Quincy Jones famously said that if any one album can explain jazz, it’s the four-times platinum Kind of Blue, the most continually popular jazz recording from 1959, a year that produced several continually popular jazz recordings. So if you’re going to own only one jazz album or you’re just starting your collection Kind of Blue is defintitely the disc to get.
True, the album suffered much trauma upon its inital entry into the digital age. It wasn’t until the wonderful 1992 remaster that Columbia managed to put all the tracks both in the right order and at the right tempos on one disc. It’s that version that you see in every Borders bookstore and every bachelor’s apartment.
Unfortunately for collectors of rare artifacts, Kind of Blue was recorded in a pair of unusually blessed sessions. Miles’ sextet, featuring superstars John Coltrane, Cannonball Adderley and Bill Evans (on all but one song), as well as regular Miles companions Wynton Kelly (sitting in for Evans), Paul Chambers and Jimmy Cobb, never put together another set, so the five songs of the regularly released album are rare enough. Amazingly though, only one complete alternative version (of “Freddie Freeloader”) exists from the dates. The group, experimenting with modal improvisation and playing from little more than sketches of chord changes that Miles wrote up on the spot, nailed almost every take, recording most of the tracks on essentially the first try. So, there’s not much of real value that can be added to a special edition like this.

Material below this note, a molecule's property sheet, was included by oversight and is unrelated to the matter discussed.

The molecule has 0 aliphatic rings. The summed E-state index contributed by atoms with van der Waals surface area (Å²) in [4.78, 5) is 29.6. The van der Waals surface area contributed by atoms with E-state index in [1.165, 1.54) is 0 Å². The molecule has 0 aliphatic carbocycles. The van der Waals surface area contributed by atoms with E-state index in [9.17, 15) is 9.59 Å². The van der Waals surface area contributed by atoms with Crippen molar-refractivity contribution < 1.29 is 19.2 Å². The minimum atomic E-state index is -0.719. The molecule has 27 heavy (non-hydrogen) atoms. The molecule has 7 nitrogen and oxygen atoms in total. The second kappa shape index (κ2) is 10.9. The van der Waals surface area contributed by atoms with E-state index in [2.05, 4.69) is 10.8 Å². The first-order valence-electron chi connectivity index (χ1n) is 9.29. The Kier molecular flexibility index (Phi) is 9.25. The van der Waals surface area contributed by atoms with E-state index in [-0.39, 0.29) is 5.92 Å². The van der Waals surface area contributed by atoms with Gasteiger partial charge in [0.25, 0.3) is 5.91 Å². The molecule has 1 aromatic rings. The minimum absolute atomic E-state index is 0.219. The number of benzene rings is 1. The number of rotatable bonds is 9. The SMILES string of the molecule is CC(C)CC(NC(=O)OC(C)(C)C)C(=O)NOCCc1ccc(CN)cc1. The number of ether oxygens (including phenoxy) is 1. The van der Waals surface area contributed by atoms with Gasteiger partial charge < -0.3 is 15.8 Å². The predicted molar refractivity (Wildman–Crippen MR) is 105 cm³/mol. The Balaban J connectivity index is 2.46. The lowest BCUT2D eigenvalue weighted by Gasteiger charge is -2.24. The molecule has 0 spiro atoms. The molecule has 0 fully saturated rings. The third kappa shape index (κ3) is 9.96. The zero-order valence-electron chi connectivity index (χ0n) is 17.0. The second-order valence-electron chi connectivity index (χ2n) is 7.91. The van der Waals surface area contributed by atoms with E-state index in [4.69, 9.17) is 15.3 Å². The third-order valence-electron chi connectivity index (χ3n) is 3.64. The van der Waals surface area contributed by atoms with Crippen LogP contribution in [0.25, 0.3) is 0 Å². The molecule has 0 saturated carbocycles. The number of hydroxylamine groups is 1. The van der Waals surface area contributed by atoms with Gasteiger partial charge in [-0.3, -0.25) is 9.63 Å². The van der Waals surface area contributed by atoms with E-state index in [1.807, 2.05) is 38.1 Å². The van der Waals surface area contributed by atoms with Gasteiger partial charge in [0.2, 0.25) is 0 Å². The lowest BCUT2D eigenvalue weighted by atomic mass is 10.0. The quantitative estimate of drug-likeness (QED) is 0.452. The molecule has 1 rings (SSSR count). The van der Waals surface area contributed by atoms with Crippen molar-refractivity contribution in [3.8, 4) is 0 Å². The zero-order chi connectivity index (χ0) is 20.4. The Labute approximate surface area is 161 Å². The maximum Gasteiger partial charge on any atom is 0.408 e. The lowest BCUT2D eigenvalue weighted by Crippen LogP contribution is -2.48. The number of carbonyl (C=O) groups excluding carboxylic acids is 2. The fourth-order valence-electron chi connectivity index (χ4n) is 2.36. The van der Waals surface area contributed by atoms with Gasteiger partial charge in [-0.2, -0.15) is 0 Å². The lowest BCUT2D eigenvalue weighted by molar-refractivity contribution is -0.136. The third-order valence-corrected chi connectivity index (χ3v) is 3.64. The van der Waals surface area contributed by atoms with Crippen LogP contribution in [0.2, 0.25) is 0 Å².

Some of the included studio outtakes are interesting, but only if you’re curious about the details of the recording sessions and the sound of Miles’ gravelly voice. (Which I definitely am, by the way.) The second disc contains some extant numbers from a later recording of the group, but nothing that you can’t easily find elsewhere. The final track is a brisk live take on “So What,” which in the current context might be considered something of lost treasure, but it wasn’t Miles’ best night, and it’s clear why it hasn’t been released before.
If you’re already obsessive about Miles, you probably already have everything here because you bought the $100 deluxe box set last year. If you’re not, then you’ll be just as happy to skip the superfluous extras and grab the standard single-disc edition from your local record store for about eight bucks. It’s worth every penny.